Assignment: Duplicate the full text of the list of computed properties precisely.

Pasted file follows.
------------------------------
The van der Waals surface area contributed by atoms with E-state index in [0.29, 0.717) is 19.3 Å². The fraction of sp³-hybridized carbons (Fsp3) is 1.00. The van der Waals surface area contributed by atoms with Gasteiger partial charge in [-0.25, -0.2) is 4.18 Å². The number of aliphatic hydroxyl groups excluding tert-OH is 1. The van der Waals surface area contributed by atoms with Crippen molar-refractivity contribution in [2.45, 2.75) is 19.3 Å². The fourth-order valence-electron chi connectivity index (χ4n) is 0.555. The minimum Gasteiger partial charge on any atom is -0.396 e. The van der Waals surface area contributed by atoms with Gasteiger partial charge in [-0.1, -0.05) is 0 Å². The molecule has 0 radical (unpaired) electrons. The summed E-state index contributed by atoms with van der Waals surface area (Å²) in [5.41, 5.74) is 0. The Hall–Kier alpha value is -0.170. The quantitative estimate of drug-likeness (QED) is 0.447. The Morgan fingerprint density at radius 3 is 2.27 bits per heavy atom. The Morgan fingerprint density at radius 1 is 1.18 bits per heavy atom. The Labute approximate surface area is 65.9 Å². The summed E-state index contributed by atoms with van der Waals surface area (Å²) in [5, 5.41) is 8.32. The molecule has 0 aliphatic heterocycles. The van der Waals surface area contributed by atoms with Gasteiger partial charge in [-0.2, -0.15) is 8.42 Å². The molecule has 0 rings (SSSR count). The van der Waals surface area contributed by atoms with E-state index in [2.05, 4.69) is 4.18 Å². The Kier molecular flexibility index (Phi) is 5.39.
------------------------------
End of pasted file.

The van der Waals surface area contributed by atoms with E-state index in [0.29, 0.717) is 19.3 Å². The fraction of sp³-hybridized carbons (Fsp3) is 1.00. The van der Waals surface area contributed by atoms with Gasteiger partial charge in [-0.25, -0.2) is 4.18 Å². The number of aliphatic hydroxyl groups excluding tert-OH is 1. The van der Waals surface area contributed by atoms with Crippen molar-refractivity contribution in [2.45, 2.75) is 19.3 Å². The fourth-order valence-electron chi connectivity index (χ4n) is 0.555. The minimum Gasteiger partial charge on any atom is -0.396 e. The van der Waals surface area contributed by atoms with Gasteiger partial charge in [-0.1, -0.05) is 0 Å². The molecule has 0 radical (unpaired) electrons. The summed E-state index contributed by atoms with van der Waals surface area (Å²) in [5.41, 5.74) is 0. The Hall–Kier alpha value is -0.170. The quantitative estimate of drug-likeness (QED) is 0.447. The Morgan fingerprint density at radius 3 is 2.27 bits per heavy atom. The Morgan fingerprint density at radius 1 is 1.18 bits per heavy atom. The Labute approximate surface area is 65.9 Å². The summed E-state index contributed by atoms with van der Waals surface area (Å²) in [5, 5.41) is 8.32. The molecule has 0 aliphatic heterocycles. The van der Waals surface area contributed by atoms with Gasteiger partial charge in [-0.2, -0.15) is 8.42 Å². The molecule has 0 rings (SSSR count). The van der Waals surface area contributed by atoms with E-state index in [2.05, 4.69) is 4.18 Å². The Kier molecular flexibility index (Phi) is 5.39.